Making an Exception

Cheney's support for repealing ''Don't Ask, Don't Tell'' is a positive, but it's fair to ask what took him so long

I was once a big believer in American exceptionalism.

I don’t mean the quasi-mystical version of exceptionalism in which God laid down the foundations for his favored nation around the time he introduced Adam to the dinosaurs. What I do mean is the idea of a nation that believes in the rule of law and a system of government that requires the consent of the governed.

That’s not to say that we’ve always lived up to that belief — ideals, like perfection, are things to strive for, not necessarily to achieve, and a government by the people will include some of the more unfortunate aspects of human nature.

All that by way of saying that the past decade hasn’t been the most inspiring for those of us who think that the nation should conduct itself by a higher standard, who believe that it’s wrong to become a thug to beat a thug.

Can you tell I’m working my way into a column about Dick Cheney?

The former vice president was in the news once more over the last weekend, continuing his barrage against the current administration’s anti-terrorism policies. Cheney’s prescription can, as always, be condensed into two words: more torture.

Cheney also made news by voicing support for the repeal of ”Don’t Ask, Don’t Tell.”

Given the combination of pro-torture and pro-gay going on there, it’s unsurprising that some of us would be left with mixed feelings.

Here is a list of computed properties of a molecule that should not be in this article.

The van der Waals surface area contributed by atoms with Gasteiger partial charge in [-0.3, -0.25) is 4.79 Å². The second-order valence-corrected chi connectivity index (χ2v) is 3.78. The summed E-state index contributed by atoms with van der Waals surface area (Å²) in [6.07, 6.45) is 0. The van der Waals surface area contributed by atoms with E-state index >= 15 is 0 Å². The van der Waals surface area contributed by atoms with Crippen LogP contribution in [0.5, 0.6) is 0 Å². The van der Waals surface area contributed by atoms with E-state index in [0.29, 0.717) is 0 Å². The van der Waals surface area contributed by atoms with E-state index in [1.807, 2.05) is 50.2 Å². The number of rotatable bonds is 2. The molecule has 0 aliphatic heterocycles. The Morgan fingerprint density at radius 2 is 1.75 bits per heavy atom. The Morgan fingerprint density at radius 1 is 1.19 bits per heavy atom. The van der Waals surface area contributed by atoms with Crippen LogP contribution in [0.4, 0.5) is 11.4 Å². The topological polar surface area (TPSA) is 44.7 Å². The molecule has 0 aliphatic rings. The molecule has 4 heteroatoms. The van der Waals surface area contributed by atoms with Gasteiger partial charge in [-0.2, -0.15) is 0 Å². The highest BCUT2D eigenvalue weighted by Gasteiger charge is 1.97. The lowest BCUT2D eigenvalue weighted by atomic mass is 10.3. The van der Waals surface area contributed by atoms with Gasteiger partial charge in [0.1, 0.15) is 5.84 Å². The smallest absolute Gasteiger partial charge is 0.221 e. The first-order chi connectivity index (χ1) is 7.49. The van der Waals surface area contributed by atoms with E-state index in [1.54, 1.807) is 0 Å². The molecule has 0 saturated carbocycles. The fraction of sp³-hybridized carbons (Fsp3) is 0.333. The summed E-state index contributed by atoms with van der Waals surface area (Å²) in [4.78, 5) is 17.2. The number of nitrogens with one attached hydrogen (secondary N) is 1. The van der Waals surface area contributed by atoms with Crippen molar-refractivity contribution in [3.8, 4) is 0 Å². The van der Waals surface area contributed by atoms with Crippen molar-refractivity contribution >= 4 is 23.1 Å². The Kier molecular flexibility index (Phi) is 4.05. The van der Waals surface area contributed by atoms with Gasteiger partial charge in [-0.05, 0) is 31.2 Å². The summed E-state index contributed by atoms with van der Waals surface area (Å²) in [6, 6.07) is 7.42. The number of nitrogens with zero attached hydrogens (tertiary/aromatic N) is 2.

Way back in the early 1990s, Cheney famously dismissed the military ban on openly gay and lesbian servicemembers as an ”old chestnut.” That, along with the fact that his openly lesbian daughter, Mary, was an obviously valued and loved member of his family, led many to believe that as vice president he could be an important moderating influence in a Republican administration with such deep ties to the anti-gay far right.

It made sense at the time.

During those eight years, as the country fought two wars and engaged in massive anti-terrorist campaigns, the Bush administration kept right on dismissing needed gay and lesbian soldiers. If ever there were a time for a Republican — especially the second-most-powerful Republican in the country — to speak out against the military ban, it would have been then.

And let’s be clear: As vice president, Dick Cheney was able to engineer a massive and unprecedented expansion of executive power. He was intimately involved in the campaign to launch a war in Iraq. In a nation that had been a beacon for human rights, he took the torture techniques of tyrants and made them official American policy.

No matter what you may think of those accomplishments, the man knows how to get things done. So, it’s not unfair to note that his ex officio support for repealing DADT falls somewhere near the category of too little, too late.

Though not entirely. Cheney’s word does carry weight in certain Republican and conservative circles. It’s unlikely to change the minds of the most rabidly anti-gay members of the party’s base, but it may provide the necessary cover for some congressional Republicans to quietly disengage and let repeal move forward.

Still, as someone who’s invested in the idea of an exceptional America that leads by example and lives by its own laws, I’m wary when accepting a hand of friendship from Dick Cheney, given that I know where that hand’s been.

E-mail Sean Bugg at .

Sean Bugg is Editor Emeritus for Metro Weekly.

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